Simply stated, a sale is a property that has sold.  A comparable, commonly referred to as a “comp”, is a recent sale that a reasonable buyer would consider as a good substitute for the subject property.  Not all sales can be considered comps!  A house that sold down the street doesn’t automatically get designated as a comp.  That house could be a 3,500 square foot home on 2 acres with a pool, and it just doesn’t serve as a comparable substitute for the buyer’s 1,250 square foot house.  (Also, very important to remember when using price per square foot as a guide.)

The comp selection process involves identifying properties that most closely align with the subject property.  There is a small bit of discretion used, but a good comp should mark off the following four items:

  1. Location – A comparable will IDEALLY be located as close to the subject property as possible. For complex properties, however, comparables can be miles away from the subject property.
  2. Recency – Timing of the sale is important.  It is preferred to use very recent sales. This is especially important in a changing market environment.  There are situations where the best comparable sold is further in the past.  Time adjustments, if supported, can be used if necessary for the older sales.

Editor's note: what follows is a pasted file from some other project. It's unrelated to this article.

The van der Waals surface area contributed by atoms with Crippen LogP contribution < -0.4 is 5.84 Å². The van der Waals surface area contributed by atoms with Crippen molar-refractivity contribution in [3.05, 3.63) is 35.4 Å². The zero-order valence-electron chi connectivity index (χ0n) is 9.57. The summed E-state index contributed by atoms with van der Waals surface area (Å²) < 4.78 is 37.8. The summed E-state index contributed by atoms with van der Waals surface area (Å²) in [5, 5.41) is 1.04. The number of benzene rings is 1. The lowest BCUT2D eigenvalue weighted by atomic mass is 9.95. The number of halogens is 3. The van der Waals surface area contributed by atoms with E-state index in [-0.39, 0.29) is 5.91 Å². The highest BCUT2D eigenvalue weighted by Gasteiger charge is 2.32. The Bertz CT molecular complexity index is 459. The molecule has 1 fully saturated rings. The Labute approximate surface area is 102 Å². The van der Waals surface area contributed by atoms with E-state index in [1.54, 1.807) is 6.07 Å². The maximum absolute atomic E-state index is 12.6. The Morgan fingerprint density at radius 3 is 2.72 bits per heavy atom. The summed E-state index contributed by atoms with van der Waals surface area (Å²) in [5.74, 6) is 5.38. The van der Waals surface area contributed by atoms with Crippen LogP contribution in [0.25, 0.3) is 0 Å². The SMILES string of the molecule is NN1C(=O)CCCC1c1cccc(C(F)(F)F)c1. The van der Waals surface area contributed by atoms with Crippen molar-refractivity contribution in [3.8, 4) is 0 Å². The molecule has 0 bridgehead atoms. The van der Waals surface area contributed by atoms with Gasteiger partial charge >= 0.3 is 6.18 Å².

3. Quality/Condition/Features – Comps are typically very similar in overall quality and condition as the subject property. The quality of finishes for each home is evaluated and aligned as closely as possible.  If the subject property has high end finishes, comparables should be selected with similar high-end attributes.  Likewise, a home renovated from the floors to the ceilings would not serve as a good comparable for a home with only new interior paint.
  4. Living Square Footage – All else equal, the best comparables will have a very similar living area as the subject. Accurate measurements of the subject property are very important so that the best sales can be selected as comparables.  This accuracy is especially important when pricing a house using sales data.

Of course, it is easier to identify good comps for some properties than it is for others.  The number of good comparables can be limited for complex properties.  In these situations, it is often necessary for the appraiser to make adjustments for the varying property features.